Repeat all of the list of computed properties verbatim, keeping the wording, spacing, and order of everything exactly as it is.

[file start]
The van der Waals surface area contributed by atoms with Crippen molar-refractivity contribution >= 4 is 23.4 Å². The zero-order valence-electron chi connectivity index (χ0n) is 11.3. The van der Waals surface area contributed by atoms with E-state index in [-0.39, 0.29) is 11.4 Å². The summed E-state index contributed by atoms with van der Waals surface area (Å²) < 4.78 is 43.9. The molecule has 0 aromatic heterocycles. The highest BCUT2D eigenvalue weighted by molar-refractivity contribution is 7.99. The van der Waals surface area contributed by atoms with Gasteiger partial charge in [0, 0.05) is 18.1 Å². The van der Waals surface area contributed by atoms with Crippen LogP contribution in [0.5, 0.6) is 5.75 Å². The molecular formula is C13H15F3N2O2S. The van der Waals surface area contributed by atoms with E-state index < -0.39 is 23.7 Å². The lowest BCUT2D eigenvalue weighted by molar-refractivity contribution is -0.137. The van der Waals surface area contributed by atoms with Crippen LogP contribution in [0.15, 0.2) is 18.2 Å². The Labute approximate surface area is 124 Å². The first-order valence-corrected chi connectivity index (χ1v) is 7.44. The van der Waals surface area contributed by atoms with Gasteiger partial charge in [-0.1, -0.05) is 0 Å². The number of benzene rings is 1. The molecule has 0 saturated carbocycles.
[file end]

The van der Waals surface area contributed by atoms with Crippen molar-refractivity contribution >= 4 is 23.4 Å². The zero-order valence-electron chi connectivity index (χ0n) is 11.3. The van der Waals surface area contributed by atoms with E-state index in [-0.39, 0.29) is 11.4 Å². The summed E-state index contributed by atoms with van der Waals surface area (Å²) < 4.78 is 43.9. The molecule has 0 aromatic heterocycles. The highest BCUT2D eigenvalue weighted by molar-refractivity contribution is 7.99. The van der Waals surface area contributed by atoms with Gasteiger partial charge in [0, 0.05) is 18.1 Å². The van der Waals surface area contributed by atoms with Crippen LogP contribution in [0.5, 0.6) is 5.75 Å². The molecular formula is C13H15F3N2O2S. The van der Waals surface area contributed by atoms with E-state index < -0.39 is 23.7 Å². The lowest BCUT2D eigenvalue weighted by molar-refractivity contribution is -0.137. The van der Waals surface area contributed by atoms with Crippen LogP contribution in [0.15, 0.2) is 18.2 Å². The Labute approximate surface area is 124 Å². The first-order valence-corrected chi connectivity index (χ1v) is 7.44. The van der Waals surface area contributed by atoms with Gasteiger partial charge in [-0.1, -0.05) is 0 Å². The number of benzene rings is 1. The molecule has 0 saturated carbocycles.